The word “Autism” was created by Eugen Bleuler way back in 1911. He was a Swiss psychiatrist famous for his contributions to understanding mental illness.
Leo Kanner, an Austrian-American psychiatrist, published the first clinical report on autism in 1973. Kanner mentioned the possible cause of autism and how it affects the behavior of children with ASD.
The developmental disorder in autism affects the brain and impairs communication skills in autistic people. It alters the processing of information by the brain hence impacting communication skills.
Students with autism spectrum disorder (ASD) face difficulties in conversations and often fail to notice social cues. All people with autism face challenges of varying degree with communication.
Therefore, supportive teaching techniques and experienced educators play a huge role in teaching communication to students with ASD in a suitable environment.
Why Teach Communication in Autism
Communication helps you exchange your thoughts, ideas, or information. You use speech, writing, and verbal or nonverbal expression to communicate.
Communication skills are pivotal for students with ASD. These skills can help children express their needs and wants and eventually help them in their behavioral skills, learning, and socializing.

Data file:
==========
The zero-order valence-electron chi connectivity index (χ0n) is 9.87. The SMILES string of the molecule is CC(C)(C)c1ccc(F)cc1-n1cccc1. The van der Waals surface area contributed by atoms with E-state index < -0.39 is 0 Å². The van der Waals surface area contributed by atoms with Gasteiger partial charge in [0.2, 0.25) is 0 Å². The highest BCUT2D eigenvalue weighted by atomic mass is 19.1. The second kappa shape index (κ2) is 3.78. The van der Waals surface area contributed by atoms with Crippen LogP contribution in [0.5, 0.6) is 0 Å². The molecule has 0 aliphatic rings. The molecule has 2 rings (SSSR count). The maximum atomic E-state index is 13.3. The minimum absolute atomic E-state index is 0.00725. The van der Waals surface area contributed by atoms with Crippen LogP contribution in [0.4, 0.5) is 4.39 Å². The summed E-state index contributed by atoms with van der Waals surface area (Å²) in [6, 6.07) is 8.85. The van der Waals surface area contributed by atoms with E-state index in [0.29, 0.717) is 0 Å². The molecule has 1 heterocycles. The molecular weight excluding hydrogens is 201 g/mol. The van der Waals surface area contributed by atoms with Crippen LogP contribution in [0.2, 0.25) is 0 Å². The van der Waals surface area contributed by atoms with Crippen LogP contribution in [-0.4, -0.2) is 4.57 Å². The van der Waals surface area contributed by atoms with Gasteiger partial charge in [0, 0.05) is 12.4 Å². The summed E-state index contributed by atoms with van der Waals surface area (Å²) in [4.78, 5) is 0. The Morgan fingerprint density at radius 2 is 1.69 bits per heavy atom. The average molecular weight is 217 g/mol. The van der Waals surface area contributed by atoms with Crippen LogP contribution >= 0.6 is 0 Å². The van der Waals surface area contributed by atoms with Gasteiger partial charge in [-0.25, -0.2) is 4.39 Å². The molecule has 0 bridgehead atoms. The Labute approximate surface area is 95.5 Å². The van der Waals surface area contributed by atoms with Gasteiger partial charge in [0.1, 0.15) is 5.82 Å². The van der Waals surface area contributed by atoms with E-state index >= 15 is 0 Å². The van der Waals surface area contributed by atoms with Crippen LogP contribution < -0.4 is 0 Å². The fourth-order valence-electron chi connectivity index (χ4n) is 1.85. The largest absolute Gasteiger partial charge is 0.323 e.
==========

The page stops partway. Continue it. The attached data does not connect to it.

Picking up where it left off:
Students with ASD have a range of communication skills. A few people have good communication skills, whereas others find it hard to communicate. They face difficulties developing language or face challenges speaking a language or learning no language to communicate.
Therefore, students with ASD need support to learn and practice communication. It is now evident that:
- Communication is a crucial life skill
- ASD causes impairment in communication skills
Benefits of Communication Skills
Earlier, health professionals and parents rarely addressed the need for communication for student with ASD. However, communication skills should be the primary objective to help people express themselves and minimize their discomforts.
Developing communication skills in students with ASD can benefit in the following ways:
- It can help people meet their basic needs
- They can share information
- Raise queries and gather information
- Interact with others to share ideas, challenges, wants, and information
- Build other skills too throughout their educational career
How autistic children communicate
Some autistic students communicate differently from normal developing children. An autistic student sometimes:
- speak differently or use language in a different manner
- use non-verbal expressions
- communicate through behavior and actions
An autistic student uses the following methods to communicate:
1.Communication through the use of verbal language
Autistic student might:
- Repeat or mimic words or phrases of others in an unusual tone of voice.
- use self-made words
- Repeat the same word over and over